• Simple Garden Recipes: Oven-Roasted Tomato Sauce

    Oven-roasted tomato sauce.

    Sometimes when we say “simple”, we really mean it. Ripe tomatoes, a little onion, some olive oil (bacon fat, if you like), salt and pepper. And some time (mostly inactive). What do you get? Sweet and tasty tomato sauce. And what about herbs and other seasonings? We’ll get there, bear with us….

    One of the keys for this sauce is taking the time to roast the tomatoes in the oven before you simmer them in the pot. The roasting caramelizes the tomatoes and adds more sweetness and complexity to the final sauce. The other key is using very ripe, even slightly overripe tomatoes- we just happen to have a bunch of our tomatoes and we need to use them. But many farmer’s markets will have late-season tomatoes, ask for their sweetest, ripe tomatoes. And go ahead and buy the ugly tomatoes- it’s all going into sauce anyway.

    Not necessary, but gets you a smooth texture.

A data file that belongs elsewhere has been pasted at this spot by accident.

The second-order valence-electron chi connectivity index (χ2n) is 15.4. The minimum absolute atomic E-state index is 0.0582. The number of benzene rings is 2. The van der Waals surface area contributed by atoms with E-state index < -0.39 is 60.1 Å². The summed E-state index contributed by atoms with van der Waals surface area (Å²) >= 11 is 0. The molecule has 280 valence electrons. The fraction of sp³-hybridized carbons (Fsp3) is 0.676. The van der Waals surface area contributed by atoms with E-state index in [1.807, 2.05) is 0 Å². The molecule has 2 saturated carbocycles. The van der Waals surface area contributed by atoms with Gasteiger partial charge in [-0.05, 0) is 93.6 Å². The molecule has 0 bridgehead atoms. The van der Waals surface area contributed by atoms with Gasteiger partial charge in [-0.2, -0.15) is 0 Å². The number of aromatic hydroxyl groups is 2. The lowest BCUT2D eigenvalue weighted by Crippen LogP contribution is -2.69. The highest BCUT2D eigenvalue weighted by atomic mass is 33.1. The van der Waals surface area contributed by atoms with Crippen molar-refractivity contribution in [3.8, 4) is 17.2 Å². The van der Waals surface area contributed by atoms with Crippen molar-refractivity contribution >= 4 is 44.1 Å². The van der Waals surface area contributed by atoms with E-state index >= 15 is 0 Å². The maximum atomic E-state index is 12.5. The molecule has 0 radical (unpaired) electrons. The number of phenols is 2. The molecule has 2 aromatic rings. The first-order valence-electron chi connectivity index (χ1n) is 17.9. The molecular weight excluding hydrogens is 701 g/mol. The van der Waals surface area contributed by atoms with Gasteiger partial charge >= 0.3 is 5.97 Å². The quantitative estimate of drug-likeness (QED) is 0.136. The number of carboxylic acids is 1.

Making the sauce, as we noted, is easy. Roast the tomatoes (a lot of them). Meanwhile, add some olive oil and/or bacon fat to a big pot and sweat about half an onion. When the tomatoes roast and start to brown, remove them from the oven and add them (and any liquid) to the pot. Simmer at low heat for an hour, add a touch of water if the consistency gets too dry (don’t worry about dilution, plenty of flavor here). Season with salt and pepper, to taste.

    At this stage you have a choice. If you like a more “rustic” sauce with skins and seeds, just mash-up any large chunks with a wooden spoon and you’re done. If, like us, you like a smooth consistency there is a bit more work to do. We take an immersion blender to the sauce for a few seconds (a potato masher also works really well) and then strain the sauce through a mesh strainer to remove skins and seeds. We use a ladle to mash the sauce into the strainer to get as much sauce as we can. This sounds fussy, but it only takes 2-3 minutes and you do a get a smooth, glossy sauce. Your choice.

    Finally, how do we serve the sauce? This is where the sauce really shines. We use this sauce as a base and then do a quick cook with any other flavors we want to add, just before service. This time we browned a bit of home-cured bacon, added the sauce, a bit more pepper and a chiffonade of basil at the end. Yum. But a bit of garlic, thyme, oregano and olive oil would be great. Some Italian sausage? Excellent. You get the idea. So make this sauce and then add whatever you like, the sweet tomatoes are a great foundation to work from.

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